ns its real growth after the death of an author; and such is the fame of Thoreau.
Before his death he had published but two books, A Week on the Concord and Merrimack Rivers, and Walden.
Four more have since been printed, besides a volume of his letters and two biographies.
One of these last appeared within a year or two in Engthan his description, in his unpublished diary, of receiving from his publisher the unsold copies — nearly the whole edition — of his Week on the Concord and Merrimack Rivers, and of his carrying the melancholy burden up-stairs on his shoulders to his study.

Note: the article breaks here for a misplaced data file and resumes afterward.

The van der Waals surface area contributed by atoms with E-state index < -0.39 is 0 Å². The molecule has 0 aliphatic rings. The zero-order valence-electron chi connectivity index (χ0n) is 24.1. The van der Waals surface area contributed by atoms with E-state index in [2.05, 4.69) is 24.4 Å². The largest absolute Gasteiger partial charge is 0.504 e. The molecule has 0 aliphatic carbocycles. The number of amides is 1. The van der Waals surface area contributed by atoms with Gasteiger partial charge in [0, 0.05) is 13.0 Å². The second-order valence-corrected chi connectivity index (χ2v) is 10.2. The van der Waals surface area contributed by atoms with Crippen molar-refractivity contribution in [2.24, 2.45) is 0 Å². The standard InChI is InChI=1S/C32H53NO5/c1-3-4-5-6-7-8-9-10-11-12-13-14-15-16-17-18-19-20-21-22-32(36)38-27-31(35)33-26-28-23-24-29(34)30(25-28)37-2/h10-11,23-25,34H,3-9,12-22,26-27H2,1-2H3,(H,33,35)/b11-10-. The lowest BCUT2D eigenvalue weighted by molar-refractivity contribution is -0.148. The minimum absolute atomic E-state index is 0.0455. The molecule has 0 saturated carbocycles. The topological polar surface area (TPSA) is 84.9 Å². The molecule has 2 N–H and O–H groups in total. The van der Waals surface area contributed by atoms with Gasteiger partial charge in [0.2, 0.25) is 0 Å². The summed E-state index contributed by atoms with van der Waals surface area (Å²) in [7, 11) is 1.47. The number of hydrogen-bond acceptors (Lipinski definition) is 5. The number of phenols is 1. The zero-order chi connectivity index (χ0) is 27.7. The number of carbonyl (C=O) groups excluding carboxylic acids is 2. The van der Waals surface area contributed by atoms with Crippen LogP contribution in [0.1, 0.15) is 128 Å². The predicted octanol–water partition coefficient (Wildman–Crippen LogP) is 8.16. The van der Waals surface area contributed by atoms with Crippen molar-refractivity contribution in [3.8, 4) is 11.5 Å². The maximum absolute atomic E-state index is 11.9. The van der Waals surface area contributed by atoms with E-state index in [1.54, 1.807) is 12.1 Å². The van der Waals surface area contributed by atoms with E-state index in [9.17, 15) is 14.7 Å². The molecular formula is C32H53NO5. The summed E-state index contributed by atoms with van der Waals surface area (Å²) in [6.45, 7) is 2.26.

I have now a library, he says, of nearly nine hundred volumes, over seveyear or two past, my publisher, Munroe, has been writing from time to time to ask what disposition should be made of the copies of A Week on the Concord and Merrimack Rivers, still on hand, and at last suggesting that he had use for the room they occupied in his cellar.
So I had them all sent to me here; and they have arrived to